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Eclipse of history is not new to our primaries

Your report on Professor David Nicholls ("Dark age for history looms", TES, August 13) actually shows yet again the limitations of the Government's curricular thinking, its obsession with targets and its refusal to recognise any consequent diffraction in school policies.

Secondary-school heads of history will, I fear, be able to join primary headteachers and history co-ordinators who unhappily saw this period of curricular eclipse some while ago.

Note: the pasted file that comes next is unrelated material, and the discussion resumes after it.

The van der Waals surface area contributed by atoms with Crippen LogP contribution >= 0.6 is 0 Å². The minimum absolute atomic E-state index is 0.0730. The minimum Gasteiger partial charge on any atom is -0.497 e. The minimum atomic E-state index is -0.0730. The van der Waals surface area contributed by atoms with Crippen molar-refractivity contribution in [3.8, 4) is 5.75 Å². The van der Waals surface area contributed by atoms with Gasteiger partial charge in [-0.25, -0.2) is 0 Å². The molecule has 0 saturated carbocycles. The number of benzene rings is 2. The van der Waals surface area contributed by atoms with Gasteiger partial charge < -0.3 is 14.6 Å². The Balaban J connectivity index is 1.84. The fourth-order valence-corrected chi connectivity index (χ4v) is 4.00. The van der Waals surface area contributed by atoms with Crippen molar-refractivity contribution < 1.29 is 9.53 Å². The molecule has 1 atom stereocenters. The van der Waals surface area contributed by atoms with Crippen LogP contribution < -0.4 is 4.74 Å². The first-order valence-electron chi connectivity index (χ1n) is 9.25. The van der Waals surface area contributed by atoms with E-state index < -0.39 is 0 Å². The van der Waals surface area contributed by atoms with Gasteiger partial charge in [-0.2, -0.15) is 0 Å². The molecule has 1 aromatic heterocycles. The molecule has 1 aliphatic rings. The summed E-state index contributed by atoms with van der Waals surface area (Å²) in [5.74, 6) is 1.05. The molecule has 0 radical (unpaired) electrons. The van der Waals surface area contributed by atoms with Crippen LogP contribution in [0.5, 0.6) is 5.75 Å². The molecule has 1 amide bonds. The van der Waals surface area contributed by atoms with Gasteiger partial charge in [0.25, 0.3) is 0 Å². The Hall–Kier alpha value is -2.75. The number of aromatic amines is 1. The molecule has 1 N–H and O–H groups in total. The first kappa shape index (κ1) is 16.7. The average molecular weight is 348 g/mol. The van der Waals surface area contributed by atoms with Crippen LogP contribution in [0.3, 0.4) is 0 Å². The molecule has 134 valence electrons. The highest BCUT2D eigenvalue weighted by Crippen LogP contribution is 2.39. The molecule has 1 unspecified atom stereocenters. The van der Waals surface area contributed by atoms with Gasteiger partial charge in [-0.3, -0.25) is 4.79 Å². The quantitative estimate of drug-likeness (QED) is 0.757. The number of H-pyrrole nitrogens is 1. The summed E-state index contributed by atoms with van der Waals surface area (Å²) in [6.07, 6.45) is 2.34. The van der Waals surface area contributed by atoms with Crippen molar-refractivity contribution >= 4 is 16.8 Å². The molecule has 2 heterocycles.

Note, though, that at the same time politicians claim they wish pupils to become engaged citizens, to access culture and to appreciate rights and responsibilities.

History is likely to be a central element in access to any such rich curriculum.

The Government needs, for a change, to take the long view and realise the importance of children accessing "the big ideas".

This is hardly the richest period of our curriculum history. Admiration for David Nicholls' warnings can only be joined with weary irritation: as the long view is likely to be yet again ignored.

Roy Hughes


The Historical Association Primary Committee

1 Greenside Avenue



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